Monstrous Black Hole the Largest Scientists Have Ever Seen
Scientists have discovered a monstrous black hole about 13 billion light-years away from Earth, and it is the largest they have ever seen, a new study says.
It is located in the center of the brightest quasar in the early Universe, named SDSS J0100+2802, which shines with the equivalent of 420 trillion Suns. First discovered in 1963, quasars are the most powerful objects beyond our Milky Way galaxy. They beam vast amounts of energy across space as the supermassive black hole in their center sucks in matter from its surroundings.
Astronomers have discovered more than 200,000 quasars, with ages ranging from 0.7 billion years after the Big Bang to today. However, despite their luminosity, they are rare and difficult to find given that they're located so far away from us.
But using the 2.4-meter Lijiang Telescope (LJT) in Yunnan, China, lead study author Xue-Bing Wu and his team found SDSS J0100+2802.
The black hole that powers this quasar, according to recent data, formed only 900 million years after the Big Bang. But with data also indicating that it's a whopping 12 billion times the size of the Sun, this discovery is puzzling scientists and challenging widely held beliefs about black hole growth rates during the early Universe.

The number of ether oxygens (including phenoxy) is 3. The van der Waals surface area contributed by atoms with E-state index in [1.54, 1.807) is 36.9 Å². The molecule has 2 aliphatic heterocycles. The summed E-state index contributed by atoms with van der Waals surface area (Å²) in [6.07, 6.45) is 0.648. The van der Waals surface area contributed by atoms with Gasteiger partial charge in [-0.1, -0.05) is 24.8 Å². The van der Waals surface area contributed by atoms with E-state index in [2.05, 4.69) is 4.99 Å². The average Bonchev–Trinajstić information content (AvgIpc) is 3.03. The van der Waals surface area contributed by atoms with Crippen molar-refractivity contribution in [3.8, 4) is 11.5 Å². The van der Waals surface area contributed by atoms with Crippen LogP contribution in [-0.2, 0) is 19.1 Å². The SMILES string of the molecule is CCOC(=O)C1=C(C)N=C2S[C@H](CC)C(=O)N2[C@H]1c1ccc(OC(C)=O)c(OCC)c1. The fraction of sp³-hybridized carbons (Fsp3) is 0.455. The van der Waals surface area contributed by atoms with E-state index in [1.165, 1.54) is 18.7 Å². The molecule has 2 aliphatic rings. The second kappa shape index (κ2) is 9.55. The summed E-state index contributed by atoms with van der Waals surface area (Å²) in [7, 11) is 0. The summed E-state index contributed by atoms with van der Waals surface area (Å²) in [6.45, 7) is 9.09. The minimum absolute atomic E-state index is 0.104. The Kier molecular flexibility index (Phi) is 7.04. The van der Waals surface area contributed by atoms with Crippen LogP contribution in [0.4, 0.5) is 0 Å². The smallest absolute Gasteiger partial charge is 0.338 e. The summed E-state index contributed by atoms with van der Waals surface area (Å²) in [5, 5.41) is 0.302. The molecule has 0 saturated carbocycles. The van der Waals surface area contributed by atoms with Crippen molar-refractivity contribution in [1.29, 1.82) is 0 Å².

"Based on previous research, this is the largest black hole found for that period of time," Dr. Fuyan Bian, one of the researchers, told Reuters. "Current theory is for a limit to how fast a black hole can grow, but this black hole is too large for that theory."
Black holes, scientists suggest, grow as they absorb mass. However, at the same time mass is being absorbed it's also being heated, creating radiation pressure that pushes the mass away from the black hole.
"Basically, you have two forces balanced together which sets up a limit for growth, which is much smaller than what we found," Bian added.
To determine the mass of this latest record-breaking black hole, researchers used Arizona's 8.4-meter Large Binocular Telescope (LBTO) and 6.5-meter Multiple Mirror Telescope (MMT), the 6.5m Magellan Telescope in Las Campanas Observatory, Chile, and the 8.2m Gemini North Telescope in Hawaii.
The research team still isn't sure how a quasar so bright, and a black hole so massive, could have formed during the early Universe, but they plan to continue studying the quasar with the Hubble Space Telescope and the Chandra X-ray Telescope to get to the bottom of it.
The findings were published in the journal Nature.
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